Plumbers, construction workers and utility workers in Texas sometimes need to excavate trenches, and the Occupational Safety and Health Administration wants to make sure that employers and workers take the risks seriously. In October, the agency enhanced its National Emphasis Program on Trenching and Excavation to increase resources available to help employers comply with regulations and educate workers.
The program seeks to improve compliance by distributing educational materials, such as a trenching safety poster and a new web page with information about preventing soil collapses that can injure or kill workers. Employers can also discuss specific concerns with compliance assistance specialists who can inform them about safe work practices.
One OSHA regional administrator said that a trench collapse can kill in seconds. Proper training and use of safety techniques, like sloping trench walls and trench boxes, can effectively protect workers from harm. Employers have an obligation to identify and mitigate workplace hazards according to the Occupational Safety and Health Act of 1970.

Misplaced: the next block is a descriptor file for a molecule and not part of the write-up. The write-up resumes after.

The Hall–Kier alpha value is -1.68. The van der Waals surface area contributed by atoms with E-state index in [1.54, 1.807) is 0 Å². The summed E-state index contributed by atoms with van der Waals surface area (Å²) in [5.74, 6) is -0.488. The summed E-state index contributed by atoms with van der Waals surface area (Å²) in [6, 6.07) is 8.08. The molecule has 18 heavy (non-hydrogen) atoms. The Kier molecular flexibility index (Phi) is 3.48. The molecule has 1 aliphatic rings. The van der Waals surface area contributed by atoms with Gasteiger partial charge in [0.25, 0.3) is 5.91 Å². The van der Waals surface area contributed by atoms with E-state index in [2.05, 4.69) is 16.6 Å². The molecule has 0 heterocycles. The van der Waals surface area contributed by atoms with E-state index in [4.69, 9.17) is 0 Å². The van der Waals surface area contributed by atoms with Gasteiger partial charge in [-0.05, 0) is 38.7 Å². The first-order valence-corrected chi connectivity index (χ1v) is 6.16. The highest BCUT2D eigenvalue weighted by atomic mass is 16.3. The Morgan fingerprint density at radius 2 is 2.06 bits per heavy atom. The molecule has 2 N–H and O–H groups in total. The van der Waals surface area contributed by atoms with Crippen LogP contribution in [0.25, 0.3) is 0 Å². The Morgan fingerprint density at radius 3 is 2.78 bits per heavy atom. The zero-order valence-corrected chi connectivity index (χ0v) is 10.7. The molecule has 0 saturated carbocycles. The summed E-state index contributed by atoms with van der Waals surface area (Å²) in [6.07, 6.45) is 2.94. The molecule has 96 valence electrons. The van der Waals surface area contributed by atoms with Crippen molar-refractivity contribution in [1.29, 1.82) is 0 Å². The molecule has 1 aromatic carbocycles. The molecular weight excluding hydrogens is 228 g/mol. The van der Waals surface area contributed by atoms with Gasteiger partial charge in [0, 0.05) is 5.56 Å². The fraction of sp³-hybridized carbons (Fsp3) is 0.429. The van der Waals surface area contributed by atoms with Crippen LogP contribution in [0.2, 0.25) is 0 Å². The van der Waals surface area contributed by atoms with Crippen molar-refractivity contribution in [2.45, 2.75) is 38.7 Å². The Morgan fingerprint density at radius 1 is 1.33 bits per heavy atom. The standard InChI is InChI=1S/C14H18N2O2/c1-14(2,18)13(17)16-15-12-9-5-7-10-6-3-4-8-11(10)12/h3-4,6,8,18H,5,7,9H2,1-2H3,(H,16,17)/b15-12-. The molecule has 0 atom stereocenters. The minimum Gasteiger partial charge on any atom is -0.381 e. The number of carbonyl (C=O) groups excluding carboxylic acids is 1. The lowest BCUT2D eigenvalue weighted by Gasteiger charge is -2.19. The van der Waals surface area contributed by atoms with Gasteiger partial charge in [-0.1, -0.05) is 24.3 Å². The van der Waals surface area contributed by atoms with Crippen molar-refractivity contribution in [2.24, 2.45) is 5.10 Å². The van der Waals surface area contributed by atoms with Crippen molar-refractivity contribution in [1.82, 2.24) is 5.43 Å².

In case of accidents, employers must carry workers' compensation insurance to provide benefits for people hurt on the job. An injured worker does not have to prove negligence to collect these benefits, but an accident could highlight problems with workplace safety. A person could talk to an attorney about these concerns to find out how to report safety problems. Legal representation might empower a person who wants to address on-the-job hazards and collect a settlement for an accident. Services provided by an attorney may include filing an insurance claim or challenging a denial of benefits. Contentious cases sometimes prompt an attorney to recommend a lawsuit as a means of pursuing compensation for medical expenses and lost income.